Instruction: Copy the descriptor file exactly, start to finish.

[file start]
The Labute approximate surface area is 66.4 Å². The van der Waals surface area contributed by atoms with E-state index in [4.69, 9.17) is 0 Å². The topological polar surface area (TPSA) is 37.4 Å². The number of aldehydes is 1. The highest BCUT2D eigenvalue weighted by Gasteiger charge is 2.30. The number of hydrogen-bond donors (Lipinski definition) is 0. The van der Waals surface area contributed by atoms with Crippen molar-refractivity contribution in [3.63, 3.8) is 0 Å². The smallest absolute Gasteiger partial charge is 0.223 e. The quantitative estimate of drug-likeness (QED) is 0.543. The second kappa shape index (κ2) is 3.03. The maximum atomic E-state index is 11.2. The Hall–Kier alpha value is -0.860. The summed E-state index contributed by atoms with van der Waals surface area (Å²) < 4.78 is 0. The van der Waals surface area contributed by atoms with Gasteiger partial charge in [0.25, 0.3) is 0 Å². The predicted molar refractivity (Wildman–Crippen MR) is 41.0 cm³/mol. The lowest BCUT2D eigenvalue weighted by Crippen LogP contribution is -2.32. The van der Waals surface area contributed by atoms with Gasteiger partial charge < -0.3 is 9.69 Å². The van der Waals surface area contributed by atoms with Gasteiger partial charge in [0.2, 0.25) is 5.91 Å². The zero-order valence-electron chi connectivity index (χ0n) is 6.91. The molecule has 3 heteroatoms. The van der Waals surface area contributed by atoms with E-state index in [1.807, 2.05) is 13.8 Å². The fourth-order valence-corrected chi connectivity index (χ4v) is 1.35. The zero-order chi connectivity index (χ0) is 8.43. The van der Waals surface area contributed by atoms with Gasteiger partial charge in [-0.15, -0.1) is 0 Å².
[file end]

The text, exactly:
The Labute approximate surface area is 66.4 Å². The van der Waals surface area contributed by atoms with E-state index in [4.69, 9.17) is 0 Å². The topological polar surface area (TPSA) is 37.4 Å². The number of aldehydes is 1. The highest BCUT2D eigenvalue weighted by Gasteiger charge is 2.30. The number of hydrogen-bond donors (Lipinski definition) is 0. The van der Waals surface area contributed by atoms with Crippen molar-refractivity contribution in [3.63, 3.8) is 0 Å². The smallest absolute Gasteiger partial charge is 0.223 e. The quantitative estimate of drug-likeness (QED) is 0.543. The second kappa shape index (κ2) is 3.03. The maximum atomic E-state index is 11.2. The Hall–Kier alpha value is -0.860. The summed E-state index contributed by atoms with van der Waals surface area (Å²) < 4.78 is 0. The van der Waals surface area contributed by atoms with Gasteiger partial charge in [0.25, 0.3) is 0 Å². The predicted molar refractivity (Wildman–Crippen MR) is 41.0 cm³/mol. The lowest BCUT2D eigenvalue weighted by Crippen LogP contribution is -2.32. The van der Waals surface area contributed by atoms with Gasteiger partial charge < -0.3 is 9.69 Å². The van der Waals surface area contributed by atoms with Gasteiger partial charge in [0.2, 0.25) is 5.91 Å². The zero-order valence-electron chi connectivity index (χ0n) is 6.91. The molecule has 3 heteroatoms. The van der Waals surface area contributed by atoms with E-state index in [1.807, 2.05) is 13.8 Å². The fourth-order valence-corrected chi connectivity index (χ4v) is 1.35. The zero-order chi connectivity index (χ0) is 8.43. The van der Waals surface area contributed by atoms with Gasteiger partial charge in [-0.15, -0.1) is 0 Å².